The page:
File Photo – Dr. Ngozi O. Ezike | Photo: Colin Boyle/My Block, My Hood, My City

Illinois’ top health official acknowledged “a lot of unmasked indoor gatherings” are likely causing an increase in new COVID-19 cases, but said the state’s mask mandate will remain in place.

Illinois Department of Public Health Director Dr. Ngozi Ezike was interviewed by downstate news station WGEM last week about the increase in new COVID-19 cases and hospitalizations.

Ezike told WGEM that she believes many events that were held outdoors during warmer weather have been moved indoors in recent weeks.

“As we’ve moved indoors, we haven’t maybe taken our masks indoors with us. So a lot of unmasked indoor gatherings are likely part of the problem,” Ezike said. “Of course, COVID is so complicated. It’s been throwing us curveball after curveball.”

Ezike said it is inappropriate to think of going mask-free for the holidays, WGEM reported.

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Illinois is one of six states in the United States that still have a mask mandate in place for all residents, including those who are vaccinated.

In October, Illinois Gov. J.B. Pritzker said — at a time when COVID-19 cases were decreasing — that he could lift “certain mask mandates” before the holidays if cases and hospitalizations decreased further.

“I want them [mitigations] to go away too. But we want to make sure we are keeping people healthy and safe following the guidelines doctors are offering for us. Obviously we want to remove the mitigations as we approach the holidays. It’s an important marker for us,” Pritzker said on October 19 during a press conference.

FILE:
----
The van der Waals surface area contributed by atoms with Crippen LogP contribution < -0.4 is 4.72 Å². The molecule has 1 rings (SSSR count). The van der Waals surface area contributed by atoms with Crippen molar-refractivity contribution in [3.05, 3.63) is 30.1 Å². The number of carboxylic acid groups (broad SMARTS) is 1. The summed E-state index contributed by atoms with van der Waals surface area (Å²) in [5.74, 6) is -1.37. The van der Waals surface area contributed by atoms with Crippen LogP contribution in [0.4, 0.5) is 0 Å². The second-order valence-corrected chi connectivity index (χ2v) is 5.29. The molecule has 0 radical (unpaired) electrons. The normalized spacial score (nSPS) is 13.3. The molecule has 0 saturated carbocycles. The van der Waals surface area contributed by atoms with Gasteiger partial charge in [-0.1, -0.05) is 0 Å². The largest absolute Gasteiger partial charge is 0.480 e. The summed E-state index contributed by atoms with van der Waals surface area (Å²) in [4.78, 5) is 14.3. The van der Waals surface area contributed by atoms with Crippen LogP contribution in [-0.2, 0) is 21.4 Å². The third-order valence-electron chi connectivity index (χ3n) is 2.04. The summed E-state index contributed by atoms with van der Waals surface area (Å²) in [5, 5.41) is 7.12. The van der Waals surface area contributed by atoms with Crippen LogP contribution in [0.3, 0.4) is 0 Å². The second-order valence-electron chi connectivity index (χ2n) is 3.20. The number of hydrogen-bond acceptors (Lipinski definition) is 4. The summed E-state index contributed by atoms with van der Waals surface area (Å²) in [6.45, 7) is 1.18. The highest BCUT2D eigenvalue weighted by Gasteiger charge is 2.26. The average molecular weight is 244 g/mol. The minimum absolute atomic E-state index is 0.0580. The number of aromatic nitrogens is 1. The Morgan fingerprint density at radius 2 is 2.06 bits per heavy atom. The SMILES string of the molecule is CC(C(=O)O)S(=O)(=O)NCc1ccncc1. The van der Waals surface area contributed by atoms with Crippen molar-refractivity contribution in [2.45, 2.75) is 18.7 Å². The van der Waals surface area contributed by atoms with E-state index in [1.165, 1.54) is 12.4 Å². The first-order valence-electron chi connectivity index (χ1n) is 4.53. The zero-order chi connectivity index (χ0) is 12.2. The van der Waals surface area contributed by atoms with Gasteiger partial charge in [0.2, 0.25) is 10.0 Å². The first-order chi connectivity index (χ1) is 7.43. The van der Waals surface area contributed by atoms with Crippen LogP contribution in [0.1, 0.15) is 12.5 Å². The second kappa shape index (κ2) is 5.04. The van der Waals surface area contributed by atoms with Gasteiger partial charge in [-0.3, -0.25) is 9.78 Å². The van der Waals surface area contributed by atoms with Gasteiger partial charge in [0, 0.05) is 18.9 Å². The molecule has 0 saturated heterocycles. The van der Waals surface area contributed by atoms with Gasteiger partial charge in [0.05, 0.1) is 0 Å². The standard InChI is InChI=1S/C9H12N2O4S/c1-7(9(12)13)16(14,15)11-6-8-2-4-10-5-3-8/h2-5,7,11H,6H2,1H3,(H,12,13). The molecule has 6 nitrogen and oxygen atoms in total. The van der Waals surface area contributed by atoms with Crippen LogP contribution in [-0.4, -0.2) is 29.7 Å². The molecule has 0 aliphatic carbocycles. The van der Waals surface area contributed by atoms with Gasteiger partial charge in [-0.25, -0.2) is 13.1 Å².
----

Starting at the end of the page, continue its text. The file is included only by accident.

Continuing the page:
In November, Pritzker said he would be keeping the state’s mask mandate in place until there was a further decline in hospitalizations, which he said were “flat” at the time.

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In a recent interview with Chicago Sun-Times columnist Rich Miller, Pritzker said that epidemiologists are worried about a winter surge in cases.

“Their expectation is that January and February we could see a surge of cases and the resulting hospitalizations. So, how worried am I? I am worried as much as the epidemiologists are,” Pritzker told Miller.

“One of the questions that you have to ask yourself and that we all ask ourselves is, if we modify mitigations now as things are mildly reducing or getting better, what changes do you make now if you think that in January and February, you’re gonna see potentially a surge?” Pritzker said.

The latest COVID-19 wave in Illinois peaked at the end of August and new cases and hospitalizations began to decline for approximately two months, state health data shows.

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In late October, new cases and hospitalizations began to increase again.